As well as that, there are several changes to gameplay too. One of the most obvious changes is the addition of upgrades in the top-right corner. You can upgrade the amount of gold you get from enemies, get an age-specific upgrade to unlock a new unit and the rest of them simply allow you to increase the damage, range and defence of certain types of units. Although the upgrades are straightforward, they add a bit more room for different types of strategies and plans of attack which are sure to please those of you that love being tactical. Needing to pay for an upgrade so you can buy the best unit is an interesting design choice to say the least. It means you have to use up more resources before you can start spamming the best unit like I do(I’m not very strategical).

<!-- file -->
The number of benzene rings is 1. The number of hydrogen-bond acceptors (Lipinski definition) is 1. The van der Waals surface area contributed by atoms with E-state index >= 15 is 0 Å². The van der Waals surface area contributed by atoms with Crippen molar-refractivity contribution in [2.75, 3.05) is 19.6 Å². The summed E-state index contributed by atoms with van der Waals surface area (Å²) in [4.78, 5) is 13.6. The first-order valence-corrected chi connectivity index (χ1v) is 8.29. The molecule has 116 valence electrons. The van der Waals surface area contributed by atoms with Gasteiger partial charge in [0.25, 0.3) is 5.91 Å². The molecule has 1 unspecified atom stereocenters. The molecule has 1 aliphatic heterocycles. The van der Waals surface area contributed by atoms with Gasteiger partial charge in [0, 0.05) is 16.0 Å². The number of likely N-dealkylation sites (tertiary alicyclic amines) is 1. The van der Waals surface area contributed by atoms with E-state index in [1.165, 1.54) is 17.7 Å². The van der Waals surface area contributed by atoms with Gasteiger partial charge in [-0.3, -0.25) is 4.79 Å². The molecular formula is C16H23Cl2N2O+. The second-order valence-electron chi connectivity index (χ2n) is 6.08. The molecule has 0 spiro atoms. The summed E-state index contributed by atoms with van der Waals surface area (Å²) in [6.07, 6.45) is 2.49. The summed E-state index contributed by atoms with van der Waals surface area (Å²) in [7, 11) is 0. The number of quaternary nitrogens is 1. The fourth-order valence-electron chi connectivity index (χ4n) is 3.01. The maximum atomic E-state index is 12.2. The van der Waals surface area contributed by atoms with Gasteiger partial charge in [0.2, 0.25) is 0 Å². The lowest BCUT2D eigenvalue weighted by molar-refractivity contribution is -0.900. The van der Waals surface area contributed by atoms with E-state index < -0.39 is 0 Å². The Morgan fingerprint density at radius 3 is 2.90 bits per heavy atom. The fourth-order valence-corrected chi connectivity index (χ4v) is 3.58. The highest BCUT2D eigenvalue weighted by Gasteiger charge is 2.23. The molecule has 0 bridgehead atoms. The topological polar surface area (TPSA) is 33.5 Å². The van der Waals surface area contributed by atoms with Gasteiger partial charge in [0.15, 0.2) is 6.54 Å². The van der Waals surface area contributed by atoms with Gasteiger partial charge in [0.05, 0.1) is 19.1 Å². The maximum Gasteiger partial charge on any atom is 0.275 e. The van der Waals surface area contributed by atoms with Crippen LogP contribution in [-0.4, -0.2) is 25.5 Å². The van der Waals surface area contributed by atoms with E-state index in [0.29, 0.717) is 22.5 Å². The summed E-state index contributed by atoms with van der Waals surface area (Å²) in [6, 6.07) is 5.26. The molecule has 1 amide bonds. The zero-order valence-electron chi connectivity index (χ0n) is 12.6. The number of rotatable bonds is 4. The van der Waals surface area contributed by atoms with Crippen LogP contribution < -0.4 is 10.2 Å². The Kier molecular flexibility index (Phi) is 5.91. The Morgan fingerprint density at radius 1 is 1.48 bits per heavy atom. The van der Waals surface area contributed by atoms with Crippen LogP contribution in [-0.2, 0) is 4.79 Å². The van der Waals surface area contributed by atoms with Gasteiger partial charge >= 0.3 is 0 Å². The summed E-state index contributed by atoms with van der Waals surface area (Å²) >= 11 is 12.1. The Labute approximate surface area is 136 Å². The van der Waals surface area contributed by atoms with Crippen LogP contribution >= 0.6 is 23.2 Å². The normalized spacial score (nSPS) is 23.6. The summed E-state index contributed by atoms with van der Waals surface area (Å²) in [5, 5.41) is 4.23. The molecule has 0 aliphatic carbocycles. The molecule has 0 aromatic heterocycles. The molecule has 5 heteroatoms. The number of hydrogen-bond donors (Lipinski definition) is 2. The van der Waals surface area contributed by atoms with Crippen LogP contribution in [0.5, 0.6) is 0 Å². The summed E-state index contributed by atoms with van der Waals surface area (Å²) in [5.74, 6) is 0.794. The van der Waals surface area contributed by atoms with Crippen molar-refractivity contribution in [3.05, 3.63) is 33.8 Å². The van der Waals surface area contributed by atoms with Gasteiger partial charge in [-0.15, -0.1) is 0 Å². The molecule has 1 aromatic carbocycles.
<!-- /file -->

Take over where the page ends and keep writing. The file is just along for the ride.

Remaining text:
Unfortunately, there are also some more questionable design changes, mainly to do with special abilities. First of all, it’s starling how samey all the specials of each age are. Almost every single one is just ‘projectiles rain from above’ whether it be meteors or arrows, the only real difference is the damage. The first game suffered from the same problem but at least there was the smallest bit of variety with the Renaissance Age unit buff. As well as that, experience is now also used up whenever you activate your special attack rather than just being used to evolve to the next age. On the one hand, this means that you need to think more about whether it will be worth using it or not. On the other hand, the enemy can also now use specials and it doesn’t look like it has any effect on their invisible experience meaning you may want to just completely ignore specials altogether or risk falling far, far behind in technology.